From: Wiley Richmond Beevers <email@example.com>
Subject: Re: [?] Hand Signals
Date: Mon, 25 Aug 1997 16:29:14 GMT
The bolt action Remington M40 sniper rifle retains its accuracy
extremely well, despite the rough handling in armored vehicles which you
allude to. USMC snipers jump out of aircraft with them and ride around
in LVTP-7 series vhicles with them all the time. I have never know one
to lose its zero or fail to function, despite all the abuse an armored
vehicle (like a BMP or of LVTP-7) can heap on one.
One of the most serious causes of ballistic innacuracies in the SVD
system is the telescope mount. It is a removable side rail mount,
similar in concept, but not in execution to the Western Griffin & Howe
rail mount. This mounting system places the telescope vertically over
the bore by mounting it on cantilever arms attached to the rail on the
side of the receiver. This always a certain amount of play/flexion in a
long arm mount whcih contributes to ballistic innacuracy. According to
my measurements, these arms are a little over three inches long.
In comparison, the Remington M40 bolt action sniper rifle uses a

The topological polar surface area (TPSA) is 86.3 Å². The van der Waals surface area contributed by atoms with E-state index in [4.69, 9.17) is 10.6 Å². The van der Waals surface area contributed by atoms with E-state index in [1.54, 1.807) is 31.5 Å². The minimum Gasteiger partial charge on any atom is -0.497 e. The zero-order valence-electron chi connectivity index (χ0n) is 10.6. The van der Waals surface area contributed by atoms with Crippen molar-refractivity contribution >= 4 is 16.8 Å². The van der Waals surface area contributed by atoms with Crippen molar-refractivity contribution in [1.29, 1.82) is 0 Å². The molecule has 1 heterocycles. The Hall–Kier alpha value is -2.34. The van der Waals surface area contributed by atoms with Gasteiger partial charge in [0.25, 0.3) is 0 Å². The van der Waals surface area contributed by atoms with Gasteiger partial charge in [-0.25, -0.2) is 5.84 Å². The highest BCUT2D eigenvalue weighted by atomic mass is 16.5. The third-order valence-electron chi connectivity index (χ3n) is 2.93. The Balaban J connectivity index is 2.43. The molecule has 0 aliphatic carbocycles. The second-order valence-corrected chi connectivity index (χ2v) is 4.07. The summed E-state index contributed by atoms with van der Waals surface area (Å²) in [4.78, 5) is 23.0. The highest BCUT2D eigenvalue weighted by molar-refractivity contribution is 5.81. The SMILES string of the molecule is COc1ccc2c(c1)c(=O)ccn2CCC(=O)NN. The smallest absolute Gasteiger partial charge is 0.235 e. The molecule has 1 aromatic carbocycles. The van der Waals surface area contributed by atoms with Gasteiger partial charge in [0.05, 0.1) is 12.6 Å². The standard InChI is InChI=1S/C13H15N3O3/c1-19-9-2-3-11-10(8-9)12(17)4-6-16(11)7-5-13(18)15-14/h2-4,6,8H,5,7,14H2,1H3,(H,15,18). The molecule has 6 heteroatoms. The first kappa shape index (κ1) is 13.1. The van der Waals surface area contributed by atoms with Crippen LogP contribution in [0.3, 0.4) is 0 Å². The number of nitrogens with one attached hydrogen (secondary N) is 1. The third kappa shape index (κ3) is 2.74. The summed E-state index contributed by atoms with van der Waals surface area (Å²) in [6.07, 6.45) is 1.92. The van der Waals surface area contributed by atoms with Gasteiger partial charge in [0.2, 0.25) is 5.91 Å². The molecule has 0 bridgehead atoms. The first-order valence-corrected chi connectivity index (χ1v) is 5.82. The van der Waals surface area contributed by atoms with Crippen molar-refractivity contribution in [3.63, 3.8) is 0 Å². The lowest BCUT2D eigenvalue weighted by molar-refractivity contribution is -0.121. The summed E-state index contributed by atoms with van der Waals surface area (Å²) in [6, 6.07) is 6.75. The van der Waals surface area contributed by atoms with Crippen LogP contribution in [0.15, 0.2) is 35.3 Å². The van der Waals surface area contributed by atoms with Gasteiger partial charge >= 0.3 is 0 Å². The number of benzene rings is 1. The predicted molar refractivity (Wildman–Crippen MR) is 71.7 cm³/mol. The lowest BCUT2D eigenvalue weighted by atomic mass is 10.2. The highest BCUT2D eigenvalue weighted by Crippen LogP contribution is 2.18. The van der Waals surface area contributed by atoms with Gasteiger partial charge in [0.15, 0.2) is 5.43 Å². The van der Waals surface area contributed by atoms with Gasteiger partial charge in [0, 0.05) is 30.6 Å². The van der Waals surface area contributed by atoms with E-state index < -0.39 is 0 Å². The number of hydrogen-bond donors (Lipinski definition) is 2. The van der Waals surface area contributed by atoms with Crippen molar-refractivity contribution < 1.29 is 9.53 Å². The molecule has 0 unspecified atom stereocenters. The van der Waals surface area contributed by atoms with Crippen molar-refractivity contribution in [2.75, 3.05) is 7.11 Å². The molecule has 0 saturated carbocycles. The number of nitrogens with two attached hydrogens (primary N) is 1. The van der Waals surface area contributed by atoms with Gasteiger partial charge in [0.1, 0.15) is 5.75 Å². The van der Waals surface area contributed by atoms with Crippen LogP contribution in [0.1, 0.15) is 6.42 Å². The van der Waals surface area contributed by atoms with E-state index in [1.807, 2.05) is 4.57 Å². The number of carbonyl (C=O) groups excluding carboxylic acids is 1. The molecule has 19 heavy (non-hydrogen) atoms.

commercial Redfield-brand mount with solid bridge rail across the top of
the receiver. This produces a rigid mounting of the telescope directly
above the bore centerline with a lever arm length of approximately 3/4
of an inch. The solid bridge rail maintains a rigid alignment between
the two mounting rings.
while I have yet to dismantle the SVD telescope, the American M40
telescope is nitrogen filled and all internal contacts are spring
mounted with roller detents to return the internal components to their
original alignment after a shock. In testing, I have actually dropped
all four rifles (SVD, M40, M21, amd Commercial Remington M700
bolt-action rifle in .308 Winchester [7.62 NATO]) from a height of 5
feet onto my shooting mat on the flooor of the range. The SVD lost its
zero on the first drop. None of the others did.
Interestingly, the technology which you deride, the Remington deer
rifle, is the basis of the M40. The action, barrel, telescope, and
scope mounting system, are all commercial developments created to meet
the needs of the American sportsman. They have proved rugged and
reliable in military service as well.
My commercial Remington M700 bolt-gun with with 3 - 9 power Redfield
telescope and plain old wooden stock outperformed my test SVD in all
I maintain that the greatest fault in the SVD is probably not so much
the rifle as the ammunition. I have pulled over 100 projectiles from a
lot of Hungarian light sniper ball and weighed them. The variation in
powder charges and bullet weights was surprisingly high. It was much
greater than in ordinary commerical ammunition available in America.
This factor alone would create very high MOA measurements in any rifle.